IDefine Europe helps connect Kleefstra Syndrome communities
It is estimated that there are about 260,000 Kleefstra Syndrome patients worldwide, only 11,000 of which are in the United States. It’s a statistic underscoring the need for a global effort to develop a targeted treatment for KS.
IDefine Europe, Foundation for the Advanced Treatment of Rare Genetic Diseases – a nonprofit, non-government organization established in May 2022 – is leading the way in Europe.
Dr. Tanja Zdolsek Draksler of Slovenia was serving as IDefine’s international ambassador, but when not having a formal European organization behind her restricted involvement with the rare disease community there, she decided to establish the NGO.
“There are so many differences within Europe and the USA, and these are not only cultural differences, it is the whole setting,” said Tanja, whose daughter Ajda, 7, has KS. “Having more organizations across the world advocating for Kleefstra Syndrome and connecting parents and organizations is vital. It is essential that we take certain activities to a regional and continental level. On the other side, as Kleefstra Syndrome is rare, we also have to act globally, so being connected and working hand in hand is key.”
Tanja selected the IDefine Europe name because she wants to continue to act as a bridge between communities, and to leverage established links and activities.
“IDefine and our Kleefstra Syndrome community are incredibly connected, and we are leveraging that attribute to push our efforts forward in a cohesive fashion,” said Geoff Rhyne, IDefine CEO.
Tanja’s friend and fellow KS mom, Špela Fekonja, supported the establishment of IDefine Europe and serves as a board member. Drs. Tjitske Kleefstra and Arianne Bouman of Radboud University Medical Center in the Netherlands serve as collaborators.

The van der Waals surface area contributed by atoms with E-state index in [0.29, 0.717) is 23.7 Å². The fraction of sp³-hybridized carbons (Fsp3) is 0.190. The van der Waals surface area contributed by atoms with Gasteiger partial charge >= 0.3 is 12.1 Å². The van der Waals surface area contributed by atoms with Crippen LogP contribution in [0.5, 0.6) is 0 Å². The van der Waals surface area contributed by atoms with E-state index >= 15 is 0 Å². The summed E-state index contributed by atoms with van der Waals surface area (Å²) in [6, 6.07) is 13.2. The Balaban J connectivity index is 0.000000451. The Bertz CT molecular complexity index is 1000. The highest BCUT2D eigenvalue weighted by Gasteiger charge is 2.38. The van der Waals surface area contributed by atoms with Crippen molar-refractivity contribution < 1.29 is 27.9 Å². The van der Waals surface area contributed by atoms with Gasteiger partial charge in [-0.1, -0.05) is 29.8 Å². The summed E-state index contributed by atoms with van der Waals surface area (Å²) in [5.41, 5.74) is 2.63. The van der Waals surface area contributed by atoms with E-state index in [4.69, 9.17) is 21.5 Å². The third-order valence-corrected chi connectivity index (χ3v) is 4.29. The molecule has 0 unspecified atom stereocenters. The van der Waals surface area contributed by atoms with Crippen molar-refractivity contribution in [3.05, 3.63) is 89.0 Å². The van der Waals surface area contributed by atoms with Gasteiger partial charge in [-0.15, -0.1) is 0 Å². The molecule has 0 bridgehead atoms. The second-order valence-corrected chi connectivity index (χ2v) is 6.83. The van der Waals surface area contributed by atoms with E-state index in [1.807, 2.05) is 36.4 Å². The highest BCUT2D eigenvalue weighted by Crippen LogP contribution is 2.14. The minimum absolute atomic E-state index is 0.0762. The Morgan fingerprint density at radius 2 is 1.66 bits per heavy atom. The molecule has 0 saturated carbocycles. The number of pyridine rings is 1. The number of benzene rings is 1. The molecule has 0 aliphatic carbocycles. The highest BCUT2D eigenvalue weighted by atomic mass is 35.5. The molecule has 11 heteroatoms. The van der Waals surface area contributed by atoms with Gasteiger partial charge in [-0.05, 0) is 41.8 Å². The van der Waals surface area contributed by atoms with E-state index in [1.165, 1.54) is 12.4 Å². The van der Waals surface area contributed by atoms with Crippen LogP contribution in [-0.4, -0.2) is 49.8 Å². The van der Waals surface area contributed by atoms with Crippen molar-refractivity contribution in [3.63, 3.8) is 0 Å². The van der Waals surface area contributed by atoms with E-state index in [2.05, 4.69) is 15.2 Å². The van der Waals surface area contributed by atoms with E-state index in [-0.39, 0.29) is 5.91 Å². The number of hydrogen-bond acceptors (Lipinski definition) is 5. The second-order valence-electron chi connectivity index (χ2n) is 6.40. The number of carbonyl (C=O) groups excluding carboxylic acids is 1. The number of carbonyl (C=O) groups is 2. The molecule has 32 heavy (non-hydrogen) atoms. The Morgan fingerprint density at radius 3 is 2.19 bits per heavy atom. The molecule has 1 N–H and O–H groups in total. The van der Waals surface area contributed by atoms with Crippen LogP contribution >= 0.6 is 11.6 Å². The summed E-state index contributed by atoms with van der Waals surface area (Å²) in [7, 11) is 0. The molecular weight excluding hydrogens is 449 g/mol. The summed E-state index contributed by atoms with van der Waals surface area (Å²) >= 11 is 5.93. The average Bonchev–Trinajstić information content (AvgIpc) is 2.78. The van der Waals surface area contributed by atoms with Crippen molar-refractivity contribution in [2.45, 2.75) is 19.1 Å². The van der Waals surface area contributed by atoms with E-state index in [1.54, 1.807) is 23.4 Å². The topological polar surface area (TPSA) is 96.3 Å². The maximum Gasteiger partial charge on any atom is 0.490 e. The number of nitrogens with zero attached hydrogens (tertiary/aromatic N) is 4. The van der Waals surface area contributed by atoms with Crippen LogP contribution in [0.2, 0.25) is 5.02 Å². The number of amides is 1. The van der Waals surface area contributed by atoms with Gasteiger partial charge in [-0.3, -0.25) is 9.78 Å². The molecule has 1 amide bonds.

Tanja is a research project manager in information technologies at the Jožef Stefan Institute (JSI) – the leading Slovenian scientific research institute specializing in natural sciences, life sciences and engineering. In order to capitalize on her knowledge, Tanja has IDefine Europe focused on technology, data and knowledge transfer, and research in rare diseases in general, in addition to doing patient advocacy.
“The biggest challenge is time – we just have so many ideas, but limited time and working resources to tackle it all,” said Tanja.
IDefine Europe has received a grant to host “Kleefstra Syndrome Scientific Conference 2023: Moving towards the uptake and use of artificial intelligence (AI) in research and clinical work.” It will be held on June 1st and 2nd in Ljubljana, Slovenia.
“It will bring together two groups of researchers, those working on Kleefstra Syndrome and researchers from the IT/digital health domain with the aim to build new research groups and new ideas within Kleefstra Syndrome research,” said Tanja. “Twenty-five researchers from Europe and Australia will present their work. It will be also streamed, so all parents across the globe can join and watch the conference.”